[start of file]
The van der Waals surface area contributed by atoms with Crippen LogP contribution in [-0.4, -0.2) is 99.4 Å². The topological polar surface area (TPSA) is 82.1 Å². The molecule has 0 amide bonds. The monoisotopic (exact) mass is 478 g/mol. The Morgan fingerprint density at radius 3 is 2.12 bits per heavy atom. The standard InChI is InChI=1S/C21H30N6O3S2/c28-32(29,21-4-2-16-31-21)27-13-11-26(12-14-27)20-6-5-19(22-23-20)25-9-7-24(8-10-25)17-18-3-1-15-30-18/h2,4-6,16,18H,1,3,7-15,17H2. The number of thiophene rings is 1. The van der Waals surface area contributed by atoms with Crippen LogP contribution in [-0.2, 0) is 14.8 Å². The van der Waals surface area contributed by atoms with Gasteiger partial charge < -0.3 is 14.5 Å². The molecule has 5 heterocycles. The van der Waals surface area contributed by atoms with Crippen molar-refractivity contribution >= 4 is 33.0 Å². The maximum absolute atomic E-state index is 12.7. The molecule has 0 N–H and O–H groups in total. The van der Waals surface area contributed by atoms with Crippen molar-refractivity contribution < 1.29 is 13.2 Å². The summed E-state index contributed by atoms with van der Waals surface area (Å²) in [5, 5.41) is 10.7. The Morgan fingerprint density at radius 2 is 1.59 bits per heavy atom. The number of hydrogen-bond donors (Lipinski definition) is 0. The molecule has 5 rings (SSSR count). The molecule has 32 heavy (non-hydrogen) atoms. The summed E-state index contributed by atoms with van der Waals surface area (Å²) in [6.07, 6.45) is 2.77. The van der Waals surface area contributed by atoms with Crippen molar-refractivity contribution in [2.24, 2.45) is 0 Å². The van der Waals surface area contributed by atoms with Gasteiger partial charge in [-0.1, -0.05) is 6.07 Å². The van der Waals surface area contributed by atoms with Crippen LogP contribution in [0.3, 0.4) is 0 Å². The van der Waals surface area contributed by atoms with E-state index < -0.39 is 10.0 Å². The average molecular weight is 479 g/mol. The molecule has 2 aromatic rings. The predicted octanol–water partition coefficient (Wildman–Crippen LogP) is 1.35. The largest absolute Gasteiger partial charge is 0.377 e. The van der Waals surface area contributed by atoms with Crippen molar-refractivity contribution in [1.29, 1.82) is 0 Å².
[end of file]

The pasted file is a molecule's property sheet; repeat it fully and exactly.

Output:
The van der Waals surface area contributed by atoms with Crippen LogP contribution in [-0.4, -0.2) is 99.4 Å². The topological polar surface area (TPSA) is 82.1 Å². The molecule has 0 amide bonds. The monoisotopic (exact) mass is 478 g/mol. The Morgan fingerprint density at radius 3 is 2.12 bits per heavy atom. The standard InChI is InChI=1S/C21H30N6O3S2/c28-32(29,21-4-2-16-31-21)27-13-11-26(12-14-27)20-6-5-19(22-23-20)25-9-7-24(8-10-25)17-18-3-1-15-30-18/h2,4-6,16,18H,1,3,7-15,17H2. The number of thiophene rings is 1. The van der Waals surface area contributed by atoms with Crippen LogP contribution in [-0.2, 0) is 14.8 Å². The van der Waals surface area contributed by atoms with Gasteiger partial charge < -0.3 is 14.5 Å². The molecule has 5 heterocycles. The van der Waals surface area contributed by atoms with Crippen molar-refractivity contribution >= 4 is 33.0 Å². The maximum absolute atomic E-state index is 12.7. The molecule has 0 N–H and O–H groups in total. The van der Waals surface area contributed by atoms with Crippen molar-refractivity contribution < 1.29 is 13.2 Å². The summed E-state index contributed by atoms with van der Waals surface area (Å²) in [5, 5.41) is 10.7. The Morgan fingerprint density at radius 2 is 1.59 bits per heavy atom. The number of hydrogen-bond donors (Lipinski definition) is 0. The molecule has 5 rings (SSSR count). The molecule has 32 heavy (non-hydrogen) atoms. The summed E-state index contributed by atoms with van der Waals surface area (Å²) in [6.07, 6.45) is 2.77. The van der Waals surface area contributed by atoms with Crippen molar-refractivity contribution in [2.24, 2.45) is 0 Å². The van der Waals surface area contributed by atoms with Gasteiger partial charge in [-0.1, -0.05) is 6.07 Å². The van der Waals surface area contributed by atoms with Crippen LogP contribution in [0.3, 0.4) is 0 Å². The van der Waals surface area contributed by atoms with E-state index < -0.39 is 10.0 Å². The average molecular weight is 479 g/mol. The molecule has 2 aromatic rings. The predicted octanol–water partition coefficient (Wildman–Crippen LogP) is 1.35. The largest absolute Gasteiger partial charge is 0.377 e. The van der Waals surface area contributed by atoms with Crippen molar-refractivity contribution in [1.29, 1.82) is 0 Å².